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ku07
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How do you algebraicly find the solution to this equation
6sin(to power of 2)x-6sinx+1=0
where 0<(or equal to) x <(or equal to) 2pi
6sin(to power of 2)x-6sinx+1=0
where 0<(or equal to) x <(or equal to) 2pi
If you replace sin(x) by a variable y your equation will be :ku07 said:How do you algebraicly find the solution to this equation
6sin(to power of 2)x-6sinx+1=0
where 0<(or equal to) x <(or equal to) 2pi
seanistic said:Im in trig as well and I am confused with some of yalls answers. Couldn't he treat this as a quadratic function. If it were me I would see if I could factor it then set each to 0 and solve; if it doesn't factor I would plug it in the quadratic formula and solve. I am in this same chapter of trig so please let me konw what I am overlooking.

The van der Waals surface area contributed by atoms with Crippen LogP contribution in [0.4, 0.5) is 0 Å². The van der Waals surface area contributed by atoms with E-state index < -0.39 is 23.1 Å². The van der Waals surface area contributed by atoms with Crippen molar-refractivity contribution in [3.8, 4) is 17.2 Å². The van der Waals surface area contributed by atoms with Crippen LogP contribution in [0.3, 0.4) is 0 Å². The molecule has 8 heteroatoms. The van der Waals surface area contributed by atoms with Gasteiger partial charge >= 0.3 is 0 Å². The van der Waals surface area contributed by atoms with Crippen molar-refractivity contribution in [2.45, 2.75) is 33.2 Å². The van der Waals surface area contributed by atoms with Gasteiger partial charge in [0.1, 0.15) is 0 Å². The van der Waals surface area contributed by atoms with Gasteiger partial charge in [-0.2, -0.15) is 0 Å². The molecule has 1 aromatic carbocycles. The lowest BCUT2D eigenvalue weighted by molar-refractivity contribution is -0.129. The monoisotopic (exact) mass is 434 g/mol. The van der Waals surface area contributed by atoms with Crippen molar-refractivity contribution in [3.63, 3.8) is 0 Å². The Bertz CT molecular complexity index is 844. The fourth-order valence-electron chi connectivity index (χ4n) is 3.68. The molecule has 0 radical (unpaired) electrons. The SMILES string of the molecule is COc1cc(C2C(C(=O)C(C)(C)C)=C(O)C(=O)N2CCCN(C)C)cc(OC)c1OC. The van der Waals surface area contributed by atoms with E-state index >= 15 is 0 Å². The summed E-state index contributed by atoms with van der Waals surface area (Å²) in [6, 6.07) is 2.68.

The general form of a 2nd degree equation, also known as a quadratic equation, is ax^{2} + bx + c = 0, where a, b, and c are constants and x is the variable.
A 2nd degree equation can have a maximum of two solutions. These solutions can be real or complex numbers.
To solve a 2nd degree equation using the quadratic formula, first identify the values of a, b, and c in the equation ax^{2} + bx + c = 0. Then, substitute these values into the formula x = (-b ± √(b^{2} - 4ac)) / 2a to find the solutions for x.
Yes, a 2nd degree equation can have no solutions if the discriminant, b^{2} - 4ac, is negative. In this case, the solutions will be complex numbers.
2nd degree equations are used in various fields such as physics, engineering, and economics. They can be used to model and solve real-life problems such as calculating projectile motion, predicting the trajectory of a moving object, and analyzing financial data.